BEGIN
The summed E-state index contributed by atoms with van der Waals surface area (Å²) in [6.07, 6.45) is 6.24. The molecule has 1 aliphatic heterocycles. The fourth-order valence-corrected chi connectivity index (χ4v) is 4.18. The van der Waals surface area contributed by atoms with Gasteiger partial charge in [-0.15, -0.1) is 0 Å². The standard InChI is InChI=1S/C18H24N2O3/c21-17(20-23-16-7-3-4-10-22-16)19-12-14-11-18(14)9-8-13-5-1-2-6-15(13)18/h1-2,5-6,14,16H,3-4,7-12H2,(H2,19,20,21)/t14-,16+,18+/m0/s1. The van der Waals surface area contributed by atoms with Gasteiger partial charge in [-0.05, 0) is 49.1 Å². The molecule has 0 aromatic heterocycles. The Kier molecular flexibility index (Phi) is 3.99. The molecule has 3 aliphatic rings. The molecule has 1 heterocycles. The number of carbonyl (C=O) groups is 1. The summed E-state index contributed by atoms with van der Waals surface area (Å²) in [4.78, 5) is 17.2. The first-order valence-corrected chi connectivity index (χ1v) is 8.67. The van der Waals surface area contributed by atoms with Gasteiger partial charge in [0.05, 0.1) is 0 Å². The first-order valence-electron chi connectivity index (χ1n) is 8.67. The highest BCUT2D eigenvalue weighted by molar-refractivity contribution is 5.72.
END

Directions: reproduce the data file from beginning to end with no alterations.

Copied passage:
The summed E-state index contributed by atoms with van der Waals surface area (Å²) in [6.07, 6.45) is 6.24. The molecule has 1 aliphatic heterocycles. The fourth-order valence-corrected chi connectivity index (χ4v) is 4.18. The van der Waals surface area contributed by atoms with Gasteiger partial charge in [-0.15, -0.1) is 0 Å². The standard InChI is InChI=1S/C18H24N2O3/c21-17(20-23-16-7-3-4-10-22-16)19-12-14-11-18(14)9-8-13-5-1-2-6-15(13)18/h1-2,5-6,14,16H,3-4,7-12H2,(H2,19,20,21)/t14-,16+,18+/m0/s1. The van der Waals surface area contributed by atoms with Gasteiger partial charge in [-0.05, 0) is 49.1 Å². The molecule has 0 aromatic heterocycles. The Kier molecular flexibility index (Phi) is 3.99. The molecule has 3 aliphatic rings. The molecule has 1 heterocycles. The number of carbonyl (C=O) groups is 1. The summed E-state index contributed by atoms with van der Waals surface area (Å²) in [4.78, 5) is 17.2. The first-order valence-corrected chi connectivity index (χ1v) is 8.67. The van der Waals surface area contributed by atoms with Gasteiger partial charge in [0.05, 0.1) is 0 Å². The first-order valence-electron chi connectivity index (χ1n) is 8.67. The highest BCUT2D eigenvalue weighted by molar-refractivity contribution is 5.72.